On formatting for print and digital
I want to thank everyone who took the time to tell us what topics you’d like to see us cover over the next six months or so. It really does help us to have that sort of input. While we don’t guarantee that we’ll get to ever topic, or in the exact way it was suggested, we will do our best to cover as many of them as possible. I’m still pulling the list together and I’ll be sending it out to the other bloggers later today. In the meantime, Dave kicked us off with his post about prologues yesterday.
One topic several of you requested was formatting. There were variations on the topic and a request for exercises. I’ll figure out the best way to do exercises over the next few days. I might go back to a workshop I did on formatting several years ago and update it for the purpose. But, while I figure out the best way to do that, here are links to some recent posts I’ve done on formatting for both print and digital editions.
These posts are targeted for those who are planning on going indie with their work. For those of you who are wanting to go traditional, formatting is a bit easier. The first thing you need to do is check the agent’s website or the publisher’s website you are submitting your work to. If they have special formatting requirements, they’ll be listed.
For example, Baen lists the following as its requirements:
- Attach the manuscript as a Rich Text Format (.rtf) file.
- Send the manuscript as a single file (do not break it into separate chapter files).
- Synopsis and contact info needs to be in the file with your manuscript.
- Minimal formatting, please. Do not format text boxes or sidebars into the manuscript; use block quotes. Indent paragraphs; center chapter headers and scene break indicators (###, ***, etc.); use page breaks only at the end of chapters. For emphasis, choose either underline or italics and use it consistently throughout.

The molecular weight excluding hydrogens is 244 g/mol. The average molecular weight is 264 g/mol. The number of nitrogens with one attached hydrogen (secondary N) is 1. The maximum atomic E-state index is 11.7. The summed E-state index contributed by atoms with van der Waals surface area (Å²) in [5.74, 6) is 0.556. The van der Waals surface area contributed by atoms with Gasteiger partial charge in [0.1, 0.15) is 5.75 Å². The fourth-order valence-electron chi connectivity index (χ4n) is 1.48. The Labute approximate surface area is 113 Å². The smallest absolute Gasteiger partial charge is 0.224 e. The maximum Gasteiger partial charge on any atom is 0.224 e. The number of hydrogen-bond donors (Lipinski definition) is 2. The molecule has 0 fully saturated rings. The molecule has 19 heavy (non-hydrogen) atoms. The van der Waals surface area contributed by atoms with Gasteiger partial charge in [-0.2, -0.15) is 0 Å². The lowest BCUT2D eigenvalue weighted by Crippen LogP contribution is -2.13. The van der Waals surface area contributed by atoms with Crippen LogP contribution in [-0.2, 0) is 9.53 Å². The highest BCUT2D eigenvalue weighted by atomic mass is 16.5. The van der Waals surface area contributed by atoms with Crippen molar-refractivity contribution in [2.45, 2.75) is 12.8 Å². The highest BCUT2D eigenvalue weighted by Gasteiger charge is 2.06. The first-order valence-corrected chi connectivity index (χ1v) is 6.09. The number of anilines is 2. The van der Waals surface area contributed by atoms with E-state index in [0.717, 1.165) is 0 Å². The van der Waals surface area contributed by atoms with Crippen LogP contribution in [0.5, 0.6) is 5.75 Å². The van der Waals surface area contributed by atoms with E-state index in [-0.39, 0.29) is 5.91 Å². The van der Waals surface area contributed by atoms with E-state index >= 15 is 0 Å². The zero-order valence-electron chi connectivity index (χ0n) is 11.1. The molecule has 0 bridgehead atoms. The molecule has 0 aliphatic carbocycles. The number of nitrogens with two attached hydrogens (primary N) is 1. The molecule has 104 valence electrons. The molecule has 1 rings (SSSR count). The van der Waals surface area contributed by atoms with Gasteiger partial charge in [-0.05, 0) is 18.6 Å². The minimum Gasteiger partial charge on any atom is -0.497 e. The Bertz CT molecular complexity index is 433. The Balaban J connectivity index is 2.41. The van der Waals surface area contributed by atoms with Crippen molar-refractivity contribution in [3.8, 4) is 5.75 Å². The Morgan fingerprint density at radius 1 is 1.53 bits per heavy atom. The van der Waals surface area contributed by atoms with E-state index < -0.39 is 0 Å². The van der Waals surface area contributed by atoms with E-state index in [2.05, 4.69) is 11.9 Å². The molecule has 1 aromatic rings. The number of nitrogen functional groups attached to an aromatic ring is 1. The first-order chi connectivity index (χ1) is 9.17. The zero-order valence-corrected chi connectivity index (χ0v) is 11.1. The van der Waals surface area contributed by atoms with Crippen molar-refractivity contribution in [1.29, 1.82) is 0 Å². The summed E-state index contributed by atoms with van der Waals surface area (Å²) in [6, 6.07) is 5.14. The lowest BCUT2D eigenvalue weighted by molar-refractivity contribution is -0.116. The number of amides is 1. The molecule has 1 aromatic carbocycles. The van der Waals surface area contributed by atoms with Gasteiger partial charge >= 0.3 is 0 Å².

- Do not use “smart quotes”/curly quotes or single character elipses, mdashes, etc. Use straight quotes and apostrophes, . . ., –, etc.
- Avoid non-standard fonts, and unnecessary changes in font face, size, etc. Publisher likes CG Omega and Lucida Bright.
For hard copy submission, here are some of the requirements for Baen:
- Standard manuscript format only: double-spaced, one side of the page only, 1 1/2″ margins on all four sides of the page. We will consider photocopies if they are dark and clear.
- Font must be readable, or we won’t read it. This means seriphed or at least semi-seriphed, 12-point or greater. Publisher likes CG Omega and Lucida Bright. Typesetter likes any standard bookface, Times Roman or Courier.
You can find the submission guidelines for Tor/Forge here. Actual formatting requirements are as follows:
- Standard manuscript format means margins of at least 1 inch all the way around;
- indented paragraphs;
- double-spaced text;
- Times New Roman in 12 pitch.
- Please use one side of the page only. Do not justify the text.
- Do not bind the manuscript in any way.
- Make sure the header of the ms. includes your name and/or the title of the book as well as the page number (on every page).
So you can see the two publishers have similar, if not identical, requirements. But that’s not always the same, which is why I say to check the sites for wherever you are submitting if you are going the traditional route and trying to find an agent or publisher. That is especially true if you are submitting to a small or mid-sized press because some of them want the author to submit their work in a format that will be easily converted into digital formats (in other words, they want the author to do that part of the work for them).
So, I guess here is where I give you the first “assignment”. Look at your current work-in-progress (or the work you just finished and are trying to figure out what to do with). Decide whether you want to go indie or trad with it. If going trad, decide if you are going to try for publishers where you need an agent or if you are going to a publisher that has open submissions. If the former, start looking at agent requirements. (For example, some agents have you send the first few pages as part of the body of your email while others don’t want to see anything but your query.) If the latter, find their submission guidelines and figure out, based on those, what you have to do to get your submission packet ready.
We’ll get more into the nitty gritty of it next week. Until then, if you have any questions or if you want input on your formatting decisions, post them in the comments below.
Edited to Add: Let me know in the comments which OS you use to write in and what programs you use for writing and for conversion (if any on the latter). That will help me as I put together the next couple of posts.